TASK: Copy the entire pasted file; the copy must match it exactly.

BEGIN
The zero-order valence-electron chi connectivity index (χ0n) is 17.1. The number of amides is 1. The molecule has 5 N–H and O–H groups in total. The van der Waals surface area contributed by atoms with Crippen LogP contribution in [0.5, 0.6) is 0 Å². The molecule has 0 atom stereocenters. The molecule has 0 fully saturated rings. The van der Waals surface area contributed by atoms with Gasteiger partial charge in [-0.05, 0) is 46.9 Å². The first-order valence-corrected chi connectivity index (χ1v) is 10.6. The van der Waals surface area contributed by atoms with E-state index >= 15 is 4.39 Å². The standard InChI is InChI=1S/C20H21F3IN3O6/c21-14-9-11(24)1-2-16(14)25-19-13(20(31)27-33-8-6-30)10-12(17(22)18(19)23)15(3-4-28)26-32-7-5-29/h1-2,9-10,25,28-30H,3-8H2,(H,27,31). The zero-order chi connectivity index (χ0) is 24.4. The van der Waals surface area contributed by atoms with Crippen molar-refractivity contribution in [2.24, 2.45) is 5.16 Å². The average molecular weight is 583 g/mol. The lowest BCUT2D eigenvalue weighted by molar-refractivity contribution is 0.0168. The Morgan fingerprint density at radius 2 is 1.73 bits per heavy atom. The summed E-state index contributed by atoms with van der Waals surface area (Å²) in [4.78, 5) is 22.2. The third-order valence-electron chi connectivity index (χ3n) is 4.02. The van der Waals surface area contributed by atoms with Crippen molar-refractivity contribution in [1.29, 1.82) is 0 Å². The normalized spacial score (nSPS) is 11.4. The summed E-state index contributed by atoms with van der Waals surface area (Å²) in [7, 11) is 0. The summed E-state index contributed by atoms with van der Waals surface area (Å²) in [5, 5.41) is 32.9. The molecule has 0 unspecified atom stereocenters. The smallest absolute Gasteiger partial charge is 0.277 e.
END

The zero-order valence-electron chi connectivity index (χ0n) is 17.1. The number of amides is 1. The molecule has 5 N–H and O–H groups in total. The van der Waals surface area contributed by atoms with Crippen LogP contribution in [0.5, 0.6) is 0 Å². The molecule has 0 atom stereocenters. The molecule has 0 fully saturated rings. The van der Waals surface area contributed by atoms with Gasteiger partial charge in [-0.05, 0) is 46.9 Å². The first-order valence-corrected chi connectivity index (χ1v) is 10.6. The van der Waals surface area contributed by atoms with E-state index >= 15 is 4.39 Å². The standard InChI is InChI=1S/C20H21F3IN3O6/c21-14-9-11(24)1-2-16(14)25-19-13(20(31)27-33-8-6-30)10-12(17(22)18(19)23)15(3-4-28)26-32-7-5-29/h1-2,9-10,25,28-30H,3-8H2,(H,27,31). The zero-order chi connectivity index (χ0) is 24.4. The van der Waals surface area contributed by atoms with Crippen molar-refractivity contribution in [2.24, 2.45) is 5.16 Å². The average molecular weight is 583 g/mol. The lowest BCUT2D eigenvalue weighted by molar-refractivity contribution is 0.0168. The Morgan fingerprint density at radius 2 is 1.73 bits per heavy atom. The summed E-state index contributed by atoms with van der Waals surface area (Å²) in [4.78, 5) is 22.2. The third-order valence-electron chi connectivity index (χ3n) is 4.02. The van der Waals surface area contributed by atoms with Crippen molar-refractivity contribution in [1.29, 1.82) is 0 Å². The normalized spacial score (nSPS) is 11.4. The summed E-state index contributed by atoms with van der Waals surface area (Å²) in [7, 11) is 0. The summed E-state index contributed by atoms with van der Waals surface area (Å²) in [5, 5.41) is 32.9. The molecule has 0 unspecified atom stereocenters. The smallest absolute Gasteiger partial charge is 0.277 e.